Remember when emocore was all the rage? Where is it now? Has it disappeared forever or has it just taken on a new form?
Yesterday I was browsing YouTube for live videos of Sonny Moore and as it often happens with YouTube when you click the links on the right hand side, you can end up on completely unrelated topics. Long story short: After a couple of minutes of listening to his crushingly beautiful high-pitched voice I found myself looking at covers of The Used, a band that used to be great. Listening to some of their best songs like Blue and Yellow, Buried Myself Alive and Taste of Ink I was taken aback almost ten years to the days emocore was at its height.
Aside from nostalgia and blurred memories, I started thinking about what happened to the scene. Like every fad it faded away. The music industry, much like the fashion business, is made of trends that change ever so often. Audiences are more and more fickle, looking for the next hip thing to buy.
Emocore existed way long before its mainstream popularity in the mid 2000s. Major labels took something that was niche, glossed it up and marketed it as new. It seems that big business is always lagging behind the underground scene, waiting for a trend to consolidate and then exploit it. The only advantage the music industry has over indie labels is their huge and well-oiled marketing machine. Still where have all the high-tops, black nail polish and skinny jeans gone?
They’re still there; they’ve just traded them for bright, new shiny neon ones. The kids have grown up and moved on from their emo days, some still listen to a track of Taking Back Sunday’s Tell All Your Friends (2002) every now and then but they’re not telling their friends. Much like Sonny Moore, they’ve gone From First To Last to Skrillex.
Electronic music has broken into the mainstream, after being popular in Europe and made fun of from Americans it has finally crossed the ocean. You can tell a genre has gone mainstream, when every artist is trying to incorporate elements of it in their songs. While emocore was never as big a trend compared to something like Hip-Hop or R&B, it certainly was the next Punk-Rock (which turned into Pop-Punk and eventually returned to Pop/Rock). Emocore could be considered a sub-genre of Rock as a bigger, more generic construct.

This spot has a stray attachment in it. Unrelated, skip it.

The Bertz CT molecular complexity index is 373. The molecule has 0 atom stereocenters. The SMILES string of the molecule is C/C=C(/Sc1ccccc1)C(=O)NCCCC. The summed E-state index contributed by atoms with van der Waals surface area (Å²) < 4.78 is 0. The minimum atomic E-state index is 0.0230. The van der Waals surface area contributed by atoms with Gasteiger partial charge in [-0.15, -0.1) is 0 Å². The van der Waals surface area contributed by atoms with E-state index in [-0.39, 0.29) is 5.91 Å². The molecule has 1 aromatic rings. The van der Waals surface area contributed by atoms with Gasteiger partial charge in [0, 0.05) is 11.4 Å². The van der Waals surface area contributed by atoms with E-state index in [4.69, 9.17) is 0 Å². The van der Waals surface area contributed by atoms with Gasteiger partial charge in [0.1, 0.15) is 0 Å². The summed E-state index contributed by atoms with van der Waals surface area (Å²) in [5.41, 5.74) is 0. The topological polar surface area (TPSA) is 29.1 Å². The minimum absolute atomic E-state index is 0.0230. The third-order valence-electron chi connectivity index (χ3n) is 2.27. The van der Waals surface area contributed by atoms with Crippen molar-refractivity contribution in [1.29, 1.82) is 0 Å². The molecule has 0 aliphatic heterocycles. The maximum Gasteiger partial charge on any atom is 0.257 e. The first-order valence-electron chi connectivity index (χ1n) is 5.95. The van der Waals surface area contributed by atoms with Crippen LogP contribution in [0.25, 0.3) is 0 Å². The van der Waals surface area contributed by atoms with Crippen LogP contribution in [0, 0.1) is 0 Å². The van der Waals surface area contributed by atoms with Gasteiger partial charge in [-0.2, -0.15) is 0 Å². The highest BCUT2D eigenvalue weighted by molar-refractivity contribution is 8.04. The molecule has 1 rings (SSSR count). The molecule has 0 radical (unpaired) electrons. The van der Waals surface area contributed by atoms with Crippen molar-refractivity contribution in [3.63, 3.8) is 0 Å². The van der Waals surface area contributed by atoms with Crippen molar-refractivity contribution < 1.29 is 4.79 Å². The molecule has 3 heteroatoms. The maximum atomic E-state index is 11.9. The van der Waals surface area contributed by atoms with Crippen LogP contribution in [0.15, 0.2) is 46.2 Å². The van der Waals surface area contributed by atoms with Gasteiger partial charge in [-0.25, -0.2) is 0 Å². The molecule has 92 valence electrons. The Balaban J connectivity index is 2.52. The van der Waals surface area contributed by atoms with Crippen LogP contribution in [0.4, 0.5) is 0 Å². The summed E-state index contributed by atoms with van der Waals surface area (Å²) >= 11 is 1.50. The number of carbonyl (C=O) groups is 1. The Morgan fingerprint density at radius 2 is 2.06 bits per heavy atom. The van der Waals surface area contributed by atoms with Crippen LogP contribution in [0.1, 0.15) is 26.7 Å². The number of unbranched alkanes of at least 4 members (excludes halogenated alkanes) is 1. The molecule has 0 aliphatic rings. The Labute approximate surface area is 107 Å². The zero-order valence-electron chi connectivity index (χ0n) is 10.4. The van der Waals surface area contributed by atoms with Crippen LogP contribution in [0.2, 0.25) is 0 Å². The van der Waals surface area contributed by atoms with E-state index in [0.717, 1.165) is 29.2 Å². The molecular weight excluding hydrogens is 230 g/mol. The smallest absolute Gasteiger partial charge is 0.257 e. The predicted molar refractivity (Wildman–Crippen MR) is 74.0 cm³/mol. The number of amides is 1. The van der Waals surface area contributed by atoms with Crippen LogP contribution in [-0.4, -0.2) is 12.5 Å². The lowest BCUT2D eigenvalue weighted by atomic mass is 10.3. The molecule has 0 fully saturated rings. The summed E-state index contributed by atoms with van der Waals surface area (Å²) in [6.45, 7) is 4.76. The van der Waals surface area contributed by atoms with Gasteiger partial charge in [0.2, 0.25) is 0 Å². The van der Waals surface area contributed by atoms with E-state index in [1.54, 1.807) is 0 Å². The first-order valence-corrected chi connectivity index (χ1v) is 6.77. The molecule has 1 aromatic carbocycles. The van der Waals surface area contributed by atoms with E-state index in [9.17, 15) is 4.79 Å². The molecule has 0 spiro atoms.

Why has it ultimately vanished from the mainstream? When a label takes a genre to general audiences it has the tendency to water it down, to try fitting the tastes of a mass audience. Corrupting something fans consider holy splits the scene: Certain people will continue listening to their unknown bands undisturbed, while others will also include some of the new commercial ones in their playlist. Other people (the more “hipster” oriented crowd) will turn their back on the genre completely looking for a new trend, and again others will adapt to what the market dictates without second guessing it. What’s important is that the existing bands that got big contracts, thanks to the genre’s new found popularity, are forced by the label to adapt their style i.e. cater to the general public.
Turning the genre into a something softer that doesn’t have much to do with the original idea, will anger many people who consider themselves hardcore fans. The mainstream, charts listening crowd will barely notice changes are even happening, but the scene queen certainly can’t feel so special anymore if everyone’s “doing it”. So the scene is now divided into people who support the new evolution and turn the genre has taken and people who have gone on to better and ‘bigger’ things. The label loses its core target group, the loyal fans, while new audience, the mainstream one, can be easily manipulated into liking everything as long as it appears hip and flashy. In this state of insecurity the label’s rational thing to do is look for a new trend to recommence the cycle.
Here’s the awesome clip that inspired me to write this piece.
Remember when the world was going to end? 21st December 2012 ring a bell?
Well, Skrillex clearly didn’t care: He was partying it up in Mexico with his Lost Boys.
In this new video he posted on his official YouTube channel we see his live shows in Mexico. He meets a shaman while walking through the streets of Mexico and he hits his head against the mothership, but he does all this for his fans, because he fuckin’ loves us!